problems. There are several things not Fedora or normal Ubuntu
applications that I MUST have. On Ubuntu they are all a simple # apt-get
install and they do all the work bringing in the necessary libs and such.
At this time I can say the Ubuntu update system is very superior to
Pup and yum used on Fedora. I suggest Fedora look close at Ubuntu and
see how to get it working here.
Both systems use Gnome and that makes both look VERY similar. A nice
feature of Ubuntu is that that mount all the Linux systems on boot to
/mnt and you can then, of course transfer things from the Fedora systems
to Ubuntu. Or the reverse.
Ubuntu is based on Debian and the place that files go and do are odd
to a Fedora user. There is no grub.conf and /etc/fstab is a real MESS! I
am not sure my Fedora /home directory can be used with Ubuntu, but I
will try just for fun.
Karl F. Larsen, AKA K5DI
I've used create repo in the past but only when I was hosting files
for one arch.
Now I have a repository with directories
Going out of habit, I was thinking I should run createrepo 3 separate
times, one for the SRPM, one for i386, one for x86_64.
But then I became concerned: when the x86_64 is doing its multilib
magic, how does it find the i386 packages it installs in parallel to
That made me think the createrepo should be aimed at the top level
directory above all three. But as I browse the mirrors of F8, I don't
see a "repodata" directory under the top level, making me think they
did not run createrepo at that level.
So, what to do?
Paul E. Johnson
Professor, Political Science
1541 Lilac Lane, Room 504
University of Kansas
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I tried to install nvidia driver but compilation aborted in a few seconds.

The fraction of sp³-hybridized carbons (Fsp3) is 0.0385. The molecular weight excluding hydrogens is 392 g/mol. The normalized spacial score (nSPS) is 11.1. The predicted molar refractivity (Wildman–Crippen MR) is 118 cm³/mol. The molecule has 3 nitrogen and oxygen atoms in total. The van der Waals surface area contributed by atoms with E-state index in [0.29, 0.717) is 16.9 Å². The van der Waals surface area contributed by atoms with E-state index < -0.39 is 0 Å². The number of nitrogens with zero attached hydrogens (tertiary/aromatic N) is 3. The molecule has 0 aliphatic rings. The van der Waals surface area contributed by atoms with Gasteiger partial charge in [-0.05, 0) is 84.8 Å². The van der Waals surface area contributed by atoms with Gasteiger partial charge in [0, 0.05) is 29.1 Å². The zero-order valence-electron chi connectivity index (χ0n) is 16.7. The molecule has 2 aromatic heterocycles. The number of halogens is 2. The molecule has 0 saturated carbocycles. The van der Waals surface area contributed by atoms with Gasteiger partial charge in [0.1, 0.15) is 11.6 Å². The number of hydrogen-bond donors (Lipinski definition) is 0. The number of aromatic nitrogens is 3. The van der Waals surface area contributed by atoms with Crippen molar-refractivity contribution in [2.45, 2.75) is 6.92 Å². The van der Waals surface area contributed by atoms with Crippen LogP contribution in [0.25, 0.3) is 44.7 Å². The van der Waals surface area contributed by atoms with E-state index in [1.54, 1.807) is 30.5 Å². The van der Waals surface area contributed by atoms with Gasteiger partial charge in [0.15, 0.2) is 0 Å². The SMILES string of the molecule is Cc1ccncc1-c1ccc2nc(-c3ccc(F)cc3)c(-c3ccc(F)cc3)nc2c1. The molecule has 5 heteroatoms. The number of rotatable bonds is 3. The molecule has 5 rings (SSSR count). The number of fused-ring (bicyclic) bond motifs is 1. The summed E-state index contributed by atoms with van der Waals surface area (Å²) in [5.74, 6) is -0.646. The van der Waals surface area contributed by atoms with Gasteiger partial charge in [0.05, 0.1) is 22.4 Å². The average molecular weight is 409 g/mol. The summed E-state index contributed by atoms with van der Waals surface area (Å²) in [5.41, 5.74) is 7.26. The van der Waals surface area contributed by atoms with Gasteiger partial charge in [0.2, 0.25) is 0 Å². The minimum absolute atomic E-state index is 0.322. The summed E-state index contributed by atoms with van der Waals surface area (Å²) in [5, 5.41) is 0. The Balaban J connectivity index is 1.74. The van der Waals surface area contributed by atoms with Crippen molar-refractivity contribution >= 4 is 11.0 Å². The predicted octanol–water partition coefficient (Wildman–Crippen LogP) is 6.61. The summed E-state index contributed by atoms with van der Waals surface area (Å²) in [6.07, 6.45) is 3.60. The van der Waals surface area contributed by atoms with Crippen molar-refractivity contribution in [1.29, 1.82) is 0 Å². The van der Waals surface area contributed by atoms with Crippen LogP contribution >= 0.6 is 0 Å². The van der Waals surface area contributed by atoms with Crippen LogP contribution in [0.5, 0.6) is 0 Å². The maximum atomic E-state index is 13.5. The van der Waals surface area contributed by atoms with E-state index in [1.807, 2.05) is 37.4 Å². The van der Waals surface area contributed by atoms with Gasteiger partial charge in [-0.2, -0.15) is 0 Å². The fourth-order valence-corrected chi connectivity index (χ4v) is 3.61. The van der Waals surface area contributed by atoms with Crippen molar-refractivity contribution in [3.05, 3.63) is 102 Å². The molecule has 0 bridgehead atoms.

Looking at nvidia-installer.log, it is suggested to execute
make oldconfig && make prepare
this also aborted:
no rules to make target « missing-syscalls » stop
What shall I do?
kernel is: 220.127.116.11-49.fc8
thanks for help.
UFR de mathématiques et informatique
Université Paris Descartes
45, rue des Saints Pères
F-75270 Paris Cedex 06
Tél. +33 (0)1 44 55 35 61
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May be dumb question but I am testing this so I need to ask.
I have a windows machine sharing a folder. Using samba client in my FC
machine, I see whole lot more drives than the one shared (C$, D$,
E$,...). IFAIK these are shared for administrative purposes. Besides
that if certain folders are shared with "$" sign (for invisibility
purpose), Samba client shows all these drives.
Isn't that when you put "$" sign at last of your share (in windows),
it was not supposed to be visible.
Windows machine perfectly follows these rules. If I have Samba share
which is set to invisible, Windows machines doesn't show any of the
invisible folders in their network browser.
Since I don't have windows server installation, I cannot test it but I
guess if I share a folder from windows server with hidden status,
samba client will probably will show all the hidden shares.
So is this extra information a feature or bug?
Below is about thirty seconds of data recorded at the RJ45 connector on
my Wildblue receiver/modem. The computer I'm using to test with is a
new F8 installation [192.168.1.10] and I don't know that it does
anything F7 didn't do but I see continuous activity, apparently the
result of DNS activity, since it is to the Wildblue DNS server on port
53. Is that normal? 60 bytes doesn't amount to much of a days usage
but still it is consuming bw.
Mon Nov 26 12:30:19 2007; UDP; eth1; 63 bytes; from 192.168.1.10:32771
Mon Nov 26 12:30:24 2007; UDP; eth1; 60 bytes; from 192.168.1.10:32771
Mon Nov 26 12:30:29 2007; UDP; eth1; 60 bytes; from 192.168.1.10:32771
Mon Nov 26 12:30:34 2007; UDP; eth1; 60 bytes; from 192.168.1.10:32771
Mon Nov 26 12:30:39 2007; UDP; eth1; 60 bytes; from 192.168.1.10:32771
Mon Nov 26 12:30:44 2007; UDP; eth1; 60 bytes; from 192.168.1.10:32771
Mon Nov 26 12:30:49 2007; UDP; eth1; 60 bytes; from 192.168.1.10:32771